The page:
Mapmikey
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Re: Routes that automatically "downgrade" along their length
« Reply #12 on: December 21, 2013, 08:55:41 PM »

Md. 32 starts out as a four-lane freeway near Gambrills, Anne Arundel County.

Continues as freeway past Fort Meade and NSA, then the Baltimore-Washington Parkway, into Howard County, then U.S. 1, I-95, U.S. 29 to Md. 108, where it narrows to two lanes but partial access control.

It changes direction from E-W to N-S at Md. 108 and continues as a very busy two-lane highway north to a diamond interchange at I-70.  Beyond I-70, there are more intersections at-grade, but still fairly straight, portions with a suicide lane in the middle. 

At Sykesville the road enters Carroll County, and the number of driveways and small streets increases.  North of Eldersburg the road lacks shoulders and the number of sharp curves and residential development and businesses tight up against the road continue, until the road ends in Westminster.
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Re: Routes that automatically "downgrade" along their length
« Reply #13 on: December 22, 2013, 12:20:32 AM »

NJ 23 used to be two lane street in Verona, four lane arterial with a narrow down to two lanes in Downtown Cedar Grove, back to four lanes undivided, then two in the former Singac which is now part of Little Falls.  Then at the Willowbrook retail area it widens to four lanes again (undivided) then passes through ramps in a major tangle, then freeway for a bit with over 10 lanes (used to be four lane undivided), then six lane highway (used to be Jersey freeway with many roundabouts), and then at Kinnelon it drops to four lanes rural Jersey Freeway before it turns four lane divided with signals, and finally at Stockholm drops to two lane undivided to its northern terminus at the NY State Line.
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Re: Routes that automatically "downgrade" along their length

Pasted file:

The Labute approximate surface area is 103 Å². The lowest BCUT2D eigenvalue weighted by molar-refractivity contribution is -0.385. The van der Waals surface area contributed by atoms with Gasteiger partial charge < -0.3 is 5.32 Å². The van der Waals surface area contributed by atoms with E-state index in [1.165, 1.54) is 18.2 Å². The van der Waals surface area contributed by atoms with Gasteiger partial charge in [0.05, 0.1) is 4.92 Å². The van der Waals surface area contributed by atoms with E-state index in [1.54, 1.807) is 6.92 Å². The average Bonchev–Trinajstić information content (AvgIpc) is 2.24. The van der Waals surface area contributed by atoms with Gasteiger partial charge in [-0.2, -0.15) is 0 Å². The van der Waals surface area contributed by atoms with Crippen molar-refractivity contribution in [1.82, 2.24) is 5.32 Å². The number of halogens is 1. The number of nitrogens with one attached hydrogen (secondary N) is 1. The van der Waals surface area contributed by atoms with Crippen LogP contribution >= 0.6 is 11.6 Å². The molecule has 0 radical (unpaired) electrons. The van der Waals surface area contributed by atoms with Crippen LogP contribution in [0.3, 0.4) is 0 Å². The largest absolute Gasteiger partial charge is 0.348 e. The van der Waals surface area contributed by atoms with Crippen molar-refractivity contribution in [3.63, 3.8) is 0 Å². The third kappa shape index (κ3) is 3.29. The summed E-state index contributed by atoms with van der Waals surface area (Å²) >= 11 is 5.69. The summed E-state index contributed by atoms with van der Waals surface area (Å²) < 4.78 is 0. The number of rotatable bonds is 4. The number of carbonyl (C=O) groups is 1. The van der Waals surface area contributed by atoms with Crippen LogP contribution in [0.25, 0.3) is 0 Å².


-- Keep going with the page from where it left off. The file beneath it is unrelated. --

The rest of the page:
« Reply #14 on: December 22, 2013, 02:20:39 AM »

Not quite the same thing, but the local road continuing north from the end of I-229 near Sioux Falls used to be unpaved.
http://www.interstate-guide.com/i-229_sd.html


The Goog shows that it's now a normal two-laner with centerline.

I nearly got killed at that interchange when I was trying to merge from NB I-229 to WB I-90 when a car wouldn't let me over.  I sped up and he sped up.  I slowed down and he slowed down.  I finally got behind him and flew past him (that's not the only thing that "flew") and didn't see him again.
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Re: Routes that automatically "downgrade" along their length
« Reply #15 on: December 22, 2013, 02:45:46 PM »

Another road that downgrades itself is Va. 76 (Pohwhite Parkway (toll road)) in Chesterfield County. 

Headed west after the last toll barrier, a driver arrives at the full cloverleaf interchange at Va. 288.  Staying westbound, a sign of decline is evident as one approaches the signalized intersection at Va. 754, Charter Colony Parkway.  Continuing west on what is now Va. 652, Old Hundred Road, it gets smaller and narrower, passing through some forested areas and some developed areas until it comes to an end at U.S. 60 (Midlothian Turnpike).

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Re: Routes that automatically "downgrade" along their length
« Reply #16 on: December 22, 2013, 04:05:14 PM »

But looking at it the other way, wouldn't it be more impressive...little 1 lane country road becomes full freeway?

AK-2 starts unpaved in Manley Hot Springs, becomes paved at the Dalton Highway (AK-11) in Livengood, and then becomes a divided expressway near Fairbanks, all in the span of about 162 miles.
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Re: Routes that automatically "downgrade" along their length
« Reply #17 on: December 26, 2013, 03:29:35 PM »

Though it's not the same route the whole way, I-79, after ending at Erie, goes from long-distance Interstate to an inconsistent-lane parkway. The parkway turns off itself at an intersection, and the straight movement takes you on a little two-lane road that dumps you here.
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Re: Routes that automatically "downgrade" along their length
« Reply #18 on: December 27, 2013, 01:02:20 PM »

Not quite the same thing, but the local road continuing north from the end of I-229 near Sioux Falls used to be unpaved.
http://www.interstate-guide.com/i-229_sd.html


The Goog shows that it's now a normal two-laner with centerline.

They transitioned the pavement change north about 3 miles. On the other hand, there's a 4-lane surface street (Benson Road)
just south of there that directly transitions into an unpaved road. (There's photos somewhere, but here's the map) I know it's not a numbered route, but it's the best I can find. SD routes don't get very built up in the first place.